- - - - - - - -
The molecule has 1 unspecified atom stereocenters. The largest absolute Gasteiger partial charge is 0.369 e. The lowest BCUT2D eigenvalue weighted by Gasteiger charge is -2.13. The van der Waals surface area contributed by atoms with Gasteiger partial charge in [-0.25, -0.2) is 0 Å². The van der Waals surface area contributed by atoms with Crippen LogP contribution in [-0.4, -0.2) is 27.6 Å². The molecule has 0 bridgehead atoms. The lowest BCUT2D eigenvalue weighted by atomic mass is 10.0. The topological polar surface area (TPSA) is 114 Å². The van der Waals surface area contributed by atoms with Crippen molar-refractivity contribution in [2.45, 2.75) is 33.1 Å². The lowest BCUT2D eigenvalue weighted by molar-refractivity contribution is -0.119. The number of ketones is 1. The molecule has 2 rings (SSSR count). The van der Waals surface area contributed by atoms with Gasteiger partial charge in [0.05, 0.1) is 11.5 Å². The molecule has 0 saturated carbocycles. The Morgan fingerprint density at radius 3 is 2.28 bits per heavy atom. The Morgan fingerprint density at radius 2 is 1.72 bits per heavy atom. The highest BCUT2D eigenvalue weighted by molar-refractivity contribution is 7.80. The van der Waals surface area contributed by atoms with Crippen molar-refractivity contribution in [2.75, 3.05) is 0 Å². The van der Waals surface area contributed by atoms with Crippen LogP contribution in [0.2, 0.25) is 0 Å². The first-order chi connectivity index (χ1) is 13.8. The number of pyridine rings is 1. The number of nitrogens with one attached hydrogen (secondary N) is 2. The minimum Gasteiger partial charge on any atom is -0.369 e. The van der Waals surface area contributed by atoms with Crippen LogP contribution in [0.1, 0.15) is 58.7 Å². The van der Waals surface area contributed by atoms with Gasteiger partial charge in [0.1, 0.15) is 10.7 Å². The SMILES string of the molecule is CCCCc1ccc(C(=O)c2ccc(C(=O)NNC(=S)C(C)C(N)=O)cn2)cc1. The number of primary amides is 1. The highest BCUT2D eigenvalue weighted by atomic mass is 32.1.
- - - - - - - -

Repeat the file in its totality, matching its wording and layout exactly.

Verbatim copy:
The molecule has 1 unspecified atom stereocenters. The largest absolute Gasteiger partial charge is 0.369 e. The lowest BCUT2D eigenvalue weighted by Gasteiger charge is -2.13. The van der Waals surface area contributed by atoms with Gasteiger partial charge in [-0.25, -0.2) is 0 Å². The van der Waals surface area contributed by atoms with Crippen LogP contribution in [-0.4, -0.2) is 27.6 Å². The molecule has 0 bridgehead atoms. The lowest BCUT2D eigenvalue weighted by atomic mass is 10.0. The topological polar surface area (TPSA) is 114 Å². The van der Waals surface area contributed by atoms with Crippen molar-refractivity contribution in [2.45, 2.75) is 33.1 Å². The lowest BCUT2D eigenvalue weighted by molar-refractivity contribution is -0.119. The number of ketones is 1. The molecule has 2 rings (SSSR count). The van der Waals surface area contributed by atoms with Gasteiger partial charge in [0.05, 0.1) is 11.5 Å². The molecule has 0 saturated carbocycles. The Morgan fingerprint density at radius 3 is 2.28 bits per heavy atom. The Morgan fingerprint density at radius 2 is 1.72 bits per heavy atom. The highest BCUT2D eigenvalue weighted by molar-refractivity contribution is 7.80. The van der Waals surface area contributed by atoms with Crippen molar-refractivity contribution in [2.75, 3.05) is 0 Å². The van der Waals surface area contributed by atoms with Crippen LogP contribution in [0.2, 0.25) is 0 Å². The first-order chi connectivity index (χ1) is 13.8. The number of pyridine rings is 1. The number of nitrogens with one attached hydrogen (secondary N) is 2. The minimum Gasteiger partial charge on any atom is -0.369 e. The van der Waals surface area contributed by atoms with Crippen LogP contribution in [0.1, 0.15) is 58.7 Å². The van der Waals surface area contributed by atoms with Gasteiger partial charge in [0.1, 0.15) is 10.7 Å². The SMILES string of the molecule is CCCCc1ccc(C(=O)c2ccc(C(=O)NNC(=S)C(C)C(N)=O)cn2)cc1. The number of primary amides is 1. The highest BCUT2D eigenvalue weighted by atomic mass is 32.1.